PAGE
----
HAVANA — Shouts of “U.S.A.!” and “Obama!” echoed over the stone plazas as President Obama and his family made their way around rain-slicked courtyards in Old Havana on Sunday evening, savoring the adulation of Cubans welcoming him warmly despite a driving rain as he began a history-making visit.
“Welcome to Cuba! We like you!” a man shouted as Mr. Obama’s entourage passed. Above, a woman applauded and hooted from her wrought-iron balcony.
Later, a motorcade including the presidential limousine, adorned for the first time with Cuban and American flags, snaked through narrow streets where elated residents, their clothing soaked from waiting in the rain, hoisted cellphones and cheered the first sitting American leader to set foot on Cuban soil in 88 years.
Mr. Obama himself marveled aloud at the significance of his trip.
“It’s a historic opportunity to engage directly with the Cuban people and to forge new agreements and commercial deals,” he told employees of the United States Embassy, his first stop in the country, “and build new ties between our two peoples, and for me to lay out my vision for a future that’s brighter than our past.”
Noting that Calvin Coolidge, the last sitting president to visit the island nation, in 1928, had arrived on a battleship after a three-day journey, Mr. Obama remarked, “It only took me three hours.”
Mr. Obama thanked embassy personnel who had brought young children to the ceremony. “By the time they’re adults,” he said, “our hope is that they think it’s natural that a U.S. president should be visiting Cuba, and they think it’s natural that the two peoples are working together.”
The Obamas then set off for the cobblestone streets of Old Havana, strolling to a statue of Carlos Manuel de Céspedes and then to the Museum of the City of Havana, set in a leafy courtyard that features a statue of Christopher Columbus.
At the Cathedral de San Cristóbal de la Habana, Mr. Obama met with Cardinal Jaime Ortega, who played a pivotal role in the secret talks that led to an initial rapprochement in 2014. The cardinal made a clandestine trip to the White House as an interlocutor for Pope Francis to prod an agreement between Mr. Obama and President Raúl Castro.
The sightseeing was a prelude to a meeting Mr. Obama is to have on Monday with his Cuban counterpart — the first official meeting of the two governments in more than a half-century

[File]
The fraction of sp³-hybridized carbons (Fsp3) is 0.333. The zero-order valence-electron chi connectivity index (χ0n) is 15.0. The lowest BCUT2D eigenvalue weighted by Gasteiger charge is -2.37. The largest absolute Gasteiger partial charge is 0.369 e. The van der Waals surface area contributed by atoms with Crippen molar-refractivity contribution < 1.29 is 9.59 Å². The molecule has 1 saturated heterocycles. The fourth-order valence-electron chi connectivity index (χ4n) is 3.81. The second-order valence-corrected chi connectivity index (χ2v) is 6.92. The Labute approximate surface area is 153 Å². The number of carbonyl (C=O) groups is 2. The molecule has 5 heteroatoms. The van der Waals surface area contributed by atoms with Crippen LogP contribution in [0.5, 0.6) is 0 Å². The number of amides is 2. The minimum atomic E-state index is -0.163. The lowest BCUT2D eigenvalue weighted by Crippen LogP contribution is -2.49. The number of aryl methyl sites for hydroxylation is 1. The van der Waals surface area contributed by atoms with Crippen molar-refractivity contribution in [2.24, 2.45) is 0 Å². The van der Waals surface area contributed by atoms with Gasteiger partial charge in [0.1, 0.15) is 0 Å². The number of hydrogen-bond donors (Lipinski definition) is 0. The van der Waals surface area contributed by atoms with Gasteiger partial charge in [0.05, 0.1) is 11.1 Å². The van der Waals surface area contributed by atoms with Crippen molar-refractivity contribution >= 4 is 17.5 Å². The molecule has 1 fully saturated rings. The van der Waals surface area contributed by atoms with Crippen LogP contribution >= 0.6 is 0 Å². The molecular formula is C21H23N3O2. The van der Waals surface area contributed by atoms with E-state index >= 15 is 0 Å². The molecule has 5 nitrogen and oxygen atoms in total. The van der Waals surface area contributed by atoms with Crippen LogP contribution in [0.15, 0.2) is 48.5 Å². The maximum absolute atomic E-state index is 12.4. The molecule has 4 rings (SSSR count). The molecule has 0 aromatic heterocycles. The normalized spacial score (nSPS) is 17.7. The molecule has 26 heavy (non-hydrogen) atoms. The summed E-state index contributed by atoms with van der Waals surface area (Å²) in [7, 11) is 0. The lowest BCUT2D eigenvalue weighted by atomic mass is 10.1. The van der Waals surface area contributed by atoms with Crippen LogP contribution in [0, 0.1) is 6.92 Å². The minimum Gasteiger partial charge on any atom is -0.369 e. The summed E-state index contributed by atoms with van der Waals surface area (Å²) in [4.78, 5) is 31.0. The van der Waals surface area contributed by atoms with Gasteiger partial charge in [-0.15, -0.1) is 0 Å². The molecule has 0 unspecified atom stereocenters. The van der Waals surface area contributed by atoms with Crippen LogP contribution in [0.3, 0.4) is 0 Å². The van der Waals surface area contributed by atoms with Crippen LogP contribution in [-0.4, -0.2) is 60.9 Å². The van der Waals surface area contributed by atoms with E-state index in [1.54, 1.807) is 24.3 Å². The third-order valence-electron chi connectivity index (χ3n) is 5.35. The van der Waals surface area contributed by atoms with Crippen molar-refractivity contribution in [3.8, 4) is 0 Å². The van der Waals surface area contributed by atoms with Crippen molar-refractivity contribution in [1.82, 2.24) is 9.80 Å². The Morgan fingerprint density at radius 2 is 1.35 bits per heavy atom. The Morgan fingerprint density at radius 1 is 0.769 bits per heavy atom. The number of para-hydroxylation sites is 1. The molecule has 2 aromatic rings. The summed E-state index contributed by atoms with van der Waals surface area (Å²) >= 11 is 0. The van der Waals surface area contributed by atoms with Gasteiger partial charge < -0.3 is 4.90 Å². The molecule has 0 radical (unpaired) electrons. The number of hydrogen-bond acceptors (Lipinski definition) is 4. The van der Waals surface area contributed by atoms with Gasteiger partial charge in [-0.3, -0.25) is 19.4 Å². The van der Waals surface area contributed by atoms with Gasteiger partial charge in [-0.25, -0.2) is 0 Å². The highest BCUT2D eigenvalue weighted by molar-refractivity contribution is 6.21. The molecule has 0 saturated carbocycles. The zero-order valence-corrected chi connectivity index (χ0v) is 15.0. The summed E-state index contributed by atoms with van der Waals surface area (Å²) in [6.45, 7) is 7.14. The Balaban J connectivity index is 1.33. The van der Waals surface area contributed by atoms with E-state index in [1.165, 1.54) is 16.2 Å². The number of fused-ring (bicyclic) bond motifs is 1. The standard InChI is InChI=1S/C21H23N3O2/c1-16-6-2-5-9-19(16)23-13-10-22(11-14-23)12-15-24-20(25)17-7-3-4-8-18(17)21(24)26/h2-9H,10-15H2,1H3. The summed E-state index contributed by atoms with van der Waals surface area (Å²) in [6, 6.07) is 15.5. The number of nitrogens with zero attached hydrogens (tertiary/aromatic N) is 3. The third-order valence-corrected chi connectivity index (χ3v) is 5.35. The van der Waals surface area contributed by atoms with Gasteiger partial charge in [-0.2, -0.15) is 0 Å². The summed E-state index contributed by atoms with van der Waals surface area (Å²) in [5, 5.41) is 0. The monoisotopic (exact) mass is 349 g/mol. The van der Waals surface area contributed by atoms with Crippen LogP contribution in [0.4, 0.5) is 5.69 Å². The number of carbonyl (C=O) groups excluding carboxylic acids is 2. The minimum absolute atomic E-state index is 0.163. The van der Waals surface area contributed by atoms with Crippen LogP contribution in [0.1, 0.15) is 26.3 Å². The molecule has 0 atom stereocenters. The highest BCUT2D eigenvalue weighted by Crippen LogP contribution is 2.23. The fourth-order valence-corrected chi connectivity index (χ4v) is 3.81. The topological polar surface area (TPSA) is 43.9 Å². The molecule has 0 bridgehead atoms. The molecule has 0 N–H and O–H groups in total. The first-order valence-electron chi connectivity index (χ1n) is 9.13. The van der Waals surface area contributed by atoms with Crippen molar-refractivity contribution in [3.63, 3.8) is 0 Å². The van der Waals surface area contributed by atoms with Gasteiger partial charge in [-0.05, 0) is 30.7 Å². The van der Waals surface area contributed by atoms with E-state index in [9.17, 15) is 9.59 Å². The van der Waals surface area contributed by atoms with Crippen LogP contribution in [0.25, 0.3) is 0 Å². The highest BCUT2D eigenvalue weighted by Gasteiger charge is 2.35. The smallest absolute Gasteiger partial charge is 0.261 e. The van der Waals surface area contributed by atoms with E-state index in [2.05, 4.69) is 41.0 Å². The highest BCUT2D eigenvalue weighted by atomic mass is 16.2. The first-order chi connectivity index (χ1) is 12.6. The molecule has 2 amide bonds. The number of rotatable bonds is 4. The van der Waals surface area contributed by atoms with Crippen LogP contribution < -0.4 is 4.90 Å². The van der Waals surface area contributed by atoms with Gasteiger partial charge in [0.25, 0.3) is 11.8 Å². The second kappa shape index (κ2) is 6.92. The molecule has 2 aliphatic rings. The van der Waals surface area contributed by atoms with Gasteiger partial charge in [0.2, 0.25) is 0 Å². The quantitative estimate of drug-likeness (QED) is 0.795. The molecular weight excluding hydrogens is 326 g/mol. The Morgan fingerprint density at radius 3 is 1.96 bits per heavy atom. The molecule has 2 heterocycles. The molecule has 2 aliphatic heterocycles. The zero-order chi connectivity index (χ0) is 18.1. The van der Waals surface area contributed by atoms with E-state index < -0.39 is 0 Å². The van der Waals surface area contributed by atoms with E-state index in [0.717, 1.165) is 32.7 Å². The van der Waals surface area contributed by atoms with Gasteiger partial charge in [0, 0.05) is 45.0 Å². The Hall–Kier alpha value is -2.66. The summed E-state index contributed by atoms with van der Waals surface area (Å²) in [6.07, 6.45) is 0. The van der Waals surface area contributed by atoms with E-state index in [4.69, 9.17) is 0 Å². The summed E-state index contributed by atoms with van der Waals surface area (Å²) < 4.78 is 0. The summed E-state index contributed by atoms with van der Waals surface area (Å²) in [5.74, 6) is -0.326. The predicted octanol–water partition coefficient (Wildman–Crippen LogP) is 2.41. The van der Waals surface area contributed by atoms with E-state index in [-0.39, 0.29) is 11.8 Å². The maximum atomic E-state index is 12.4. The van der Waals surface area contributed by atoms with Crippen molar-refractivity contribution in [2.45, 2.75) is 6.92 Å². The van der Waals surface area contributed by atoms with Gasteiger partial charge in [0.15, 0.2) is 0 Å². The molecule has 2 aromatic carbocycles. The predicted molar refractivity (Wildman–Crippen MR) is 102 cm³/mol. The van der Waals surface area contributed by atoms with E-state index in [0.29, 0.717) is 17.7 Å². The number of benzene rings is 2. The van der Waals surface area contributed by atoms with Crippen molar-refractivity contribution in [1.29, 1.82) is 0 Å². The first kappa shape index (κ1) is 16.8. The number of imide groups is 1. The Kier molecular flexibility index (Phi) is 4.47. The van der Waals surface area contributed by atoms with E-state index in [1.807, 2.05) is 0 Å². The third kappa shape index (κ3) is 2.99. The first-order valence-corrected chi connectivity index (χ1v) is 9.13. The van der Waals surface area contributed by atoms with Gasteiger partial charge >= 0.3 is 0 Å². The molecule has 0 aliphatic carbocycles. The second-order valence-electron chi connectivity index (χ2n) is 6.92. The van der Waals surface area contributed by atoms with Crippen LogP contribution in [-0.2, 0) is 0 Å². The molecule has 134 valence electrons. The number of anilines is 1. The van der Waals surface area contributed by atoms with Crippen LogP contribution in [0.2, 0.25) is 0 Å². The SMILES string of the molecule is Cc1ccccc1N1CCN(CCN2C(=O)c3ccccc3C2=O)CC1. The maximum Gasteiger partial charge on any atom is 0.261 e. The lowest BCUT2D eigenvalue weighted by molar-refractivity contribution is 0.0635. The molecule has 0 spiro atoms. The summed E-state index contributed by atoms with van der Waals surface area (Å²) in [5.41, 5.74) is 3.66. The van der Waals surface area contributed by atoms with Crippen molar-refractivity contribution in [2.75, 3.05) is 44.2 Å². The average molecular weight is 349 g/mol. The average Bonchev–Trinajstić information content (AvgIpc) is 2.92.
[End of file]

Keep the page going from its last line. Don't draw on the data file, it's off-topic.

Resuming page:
All around the city on Sunday, Mr. Obama’s name could be heard — before he arrived, when bartenders on a hotel rooftop thought they saw his entourage; when he landed, as groups of Cubans stood under verandas by the sea; and in homes across the city, where families watched him wave and smile on Cuban television.
“It totally satisfies my soul to be able to have lived to see this moment, a moment I never thought I would have seen,” said Carmen Diaz, 70, watching Mr. Obama’s arrival from her daughter’s living room. “I feel this visit of an American president to Cuba is being done in the most elegant way possible.”
Still, between the rain and the muscular security presence throughout Havana after the arrest of dozens of dissidents Sunday morning, the arrival brought out little of the excitement and pride that many Cubans have expressed at having an American president — and better yet, this president — in their midst.
In Old Havana, many of the old streets were empty during Mr. Obama’s tour. A few people tried to sneak a peek at the president, but were turned back more than a dozen blocks away. One shop owner, near a poster showing President Castro and President Obama together, said before Mr. Obama landed that she had been told to close her shop during his walk through the area.
“People will look in the windows,” she said. “It’s fine. I’ve been talking to all my friends about Obama, and we’re all just happy to see him coming.”
Mr. Obama has long been admired by Cubans, first as a candidate, then as a president. When he announced restored relations with Cuba on Dec. 17, 2014, he came to embody a Cuban moment that symbolizes opportunity. That date is now recited often as a new national starting point, joining other historic dates, like July 26, 1953, when President Castro’s brother Fidel mounted an attack on the Moncada barracks, initiating the revolution.
The Cuban government has signaled that its leaders and people plan to treat the president with respect. They have been working to beautify Havana for weeks.
Roads with more potholes than flat patches have been repaved. Buildings along the president’s route have also been painted in attractive pastels, prompting Cubans to call the president “Saint Obama” and to joke, “Too bad Obama can’t stay for a month or a year.”
The government, though, has also made clear to all Cubans, with editorials and preventive detentions and by other means, that it will not tolerate public demonstrations or any other form of public dissent — against the government or the United States. That urge for control has left some Cubans with nagging doubts about what this trip, and the change in United States-Cuba relations, really means.
Outside the baseball stadium that Mr. Obama will visit on Tuesday, Juliet Garcia Gonzalez, 17, said she was glad the president was visiting because he had given her generation hope, a rare commodity in a country that has long seemed stuck in place. She just wasn’t sure it was enough.
“I want to travel, I want to leave,” she said, tapping at her phone, connected through a new Wi-Fi hot spot outside the stadium. “I want to come back when Cuba is better.”